The Big 5 Vancouver Island Graphic Design Schools, 8 Design Schools in Vancouver.
Learn Design on Your Own
There are plenty of resources online these days that it make it absolutely possible to learn graphic design on your own. Thanks to YouTube, you could probably even learn a great deal about design without ever spending a cent.
The end result of either a traditional education or being self-educated is to know how to successfully design a variety of things and have a portfolio that shows your skills well enough to get you a job.
If your budget is low, check out this post: The Best Free Courses To Learn Graphic Design Online
What To Start Learning
Next up, let’s look at the topics you’ll actually want to be learning to start in graphic design. This is pretty much the order of topics you’ll be learning design in if you go to design school. However, if you choose to learn design on your own, you’ll need a general roadmap of what you need to start learning first, and in an order that makes sense. Well, here’s that roadmap.
Learn First – The Fundamentals
You’ll want to start by learning the fundamentals. To properly start in graphic design, you’ll need to learn design theory, the principles of design, semiotics, composition, grid structure, colour theory, hierarchy, design history, and typography.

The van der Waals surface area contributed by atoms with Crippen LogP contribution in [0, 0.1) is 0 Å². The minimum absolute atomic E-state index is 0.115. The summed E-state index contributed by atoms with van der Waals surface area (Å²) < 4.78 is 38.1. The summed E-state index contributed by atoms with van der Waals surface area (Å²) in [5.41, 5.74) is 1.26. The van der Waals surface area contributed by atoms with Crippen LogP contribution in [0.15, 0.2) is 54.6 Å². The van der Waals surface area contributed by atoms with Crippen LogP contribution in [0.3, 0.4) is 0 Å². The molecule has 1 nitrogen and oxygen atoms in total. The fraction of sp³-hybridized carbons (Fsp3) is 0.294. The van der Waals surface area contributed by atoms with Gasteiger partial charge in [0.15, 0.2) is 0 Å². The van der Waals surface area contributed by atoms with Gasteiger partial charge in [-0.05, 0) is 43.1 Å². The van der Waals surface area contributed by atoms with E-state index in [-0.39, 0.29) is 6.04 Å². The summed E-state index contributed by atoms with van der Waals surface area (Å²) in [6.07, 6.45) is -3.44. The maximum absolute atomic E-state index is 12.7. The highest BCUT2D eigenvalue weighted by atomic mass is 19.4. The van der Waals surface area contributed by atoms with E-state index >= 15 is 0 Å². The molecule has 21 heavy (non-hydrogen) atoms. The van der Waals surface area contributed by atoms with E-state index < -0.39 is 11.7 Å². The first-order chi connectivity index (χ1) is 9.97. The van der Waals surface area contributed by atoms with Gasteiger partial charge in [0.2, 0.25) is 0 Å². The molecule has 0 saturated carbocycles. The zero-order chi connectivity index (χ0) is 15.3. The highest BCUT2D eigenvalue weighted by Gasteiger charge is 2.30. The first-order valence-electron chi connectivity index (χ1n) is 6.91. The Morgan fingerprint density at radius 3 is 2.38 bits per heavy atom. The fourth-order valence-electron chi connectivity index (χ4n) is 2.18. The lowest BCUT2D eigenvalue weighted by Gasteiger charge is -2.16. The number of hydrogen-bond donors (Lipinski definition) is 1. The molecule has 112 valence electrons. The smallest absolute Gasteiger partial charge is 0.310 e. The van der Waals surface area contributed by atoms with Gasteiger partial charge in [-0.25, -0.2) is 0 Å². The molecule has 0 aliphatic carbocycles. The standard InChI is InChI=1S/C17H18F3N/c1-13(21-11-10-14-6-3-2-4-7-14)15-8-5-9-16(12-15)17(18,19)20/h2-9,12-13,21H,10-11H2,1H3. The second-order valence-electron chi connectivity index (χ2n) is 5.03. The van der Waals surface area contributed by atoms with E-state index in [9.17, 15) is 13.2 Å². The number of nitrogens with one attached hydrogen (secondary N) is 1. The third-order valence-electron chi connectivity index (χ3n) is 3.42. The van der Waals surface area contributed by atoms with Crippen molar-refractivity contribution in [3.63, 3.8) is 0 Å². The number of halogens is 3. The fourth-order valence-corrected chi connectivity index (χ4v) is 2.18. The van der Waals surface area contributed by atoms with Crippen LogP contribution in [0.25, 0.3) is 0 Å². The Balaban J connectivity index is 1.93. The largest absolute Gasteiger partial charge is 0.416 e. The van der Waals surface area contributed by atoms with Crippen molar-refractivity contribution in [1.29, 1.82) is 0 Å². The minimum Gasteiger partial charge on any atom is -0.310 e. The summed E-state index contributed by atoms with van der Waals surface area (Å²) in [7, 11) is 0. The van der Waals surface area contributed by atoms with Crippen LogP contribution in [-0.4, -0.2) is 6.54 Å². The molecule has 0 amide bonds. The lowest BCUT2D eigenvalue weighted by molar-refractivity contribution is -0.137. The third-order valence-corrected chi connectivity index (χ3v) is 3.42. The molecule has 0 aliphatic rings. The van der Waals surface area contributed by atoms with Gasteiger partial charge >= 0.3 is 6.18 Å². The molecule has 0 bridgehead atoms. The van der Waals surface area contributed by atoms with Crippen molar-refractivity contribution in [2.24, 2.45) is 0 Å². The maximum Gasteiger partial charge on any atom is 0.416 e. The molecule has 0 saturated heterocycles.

Read books, watch videos, and practice what you learn by getting it down on paper. At this beginning stage of learning, you’ll also want to get a dot grid sketchbook so you can jot down what you’re learning and any ideas that you have. You’ll need this going forward.
Learn Second – Software
Secondly, you’ll want to learn how to use vector design software, desktop publishing software, and photo manipulation software; ideally with Adobe Illustrator, InDesign, and Photoshop, or Affinity Designer, Publisher, and Photo. Start by learning what the main tools in each program do, then follow some basic tutorials on each.
Vector design software tutorials for Adobe Illustrator or Affinity Designer will teach you the basics for creating vector illustrations, logo designs, and more.
Desktop publishing software tutorials like Adobe InDesign or Affinity Publisher will teach you how to use text and imagery together to create an effective layout.
Photo manipulation software tutorials for Adobe Photoshop or Affinity Photo will teach you how to alter and edit photos and imagery, create illustrations, add unique effects to design work, and more.
You can learn more about the three main software programs here: Graphic Design Software | The 3 Programs You Need To Know
Learn Third – Marketing
Then you’ll want to start learning about marketing, advertising, and branding. You don’t need to go too deep into marketing, just the basics. That being said, you do want to have a solid understanding of advertising as a lot of the design work you’ll eventually do will likely be promotional.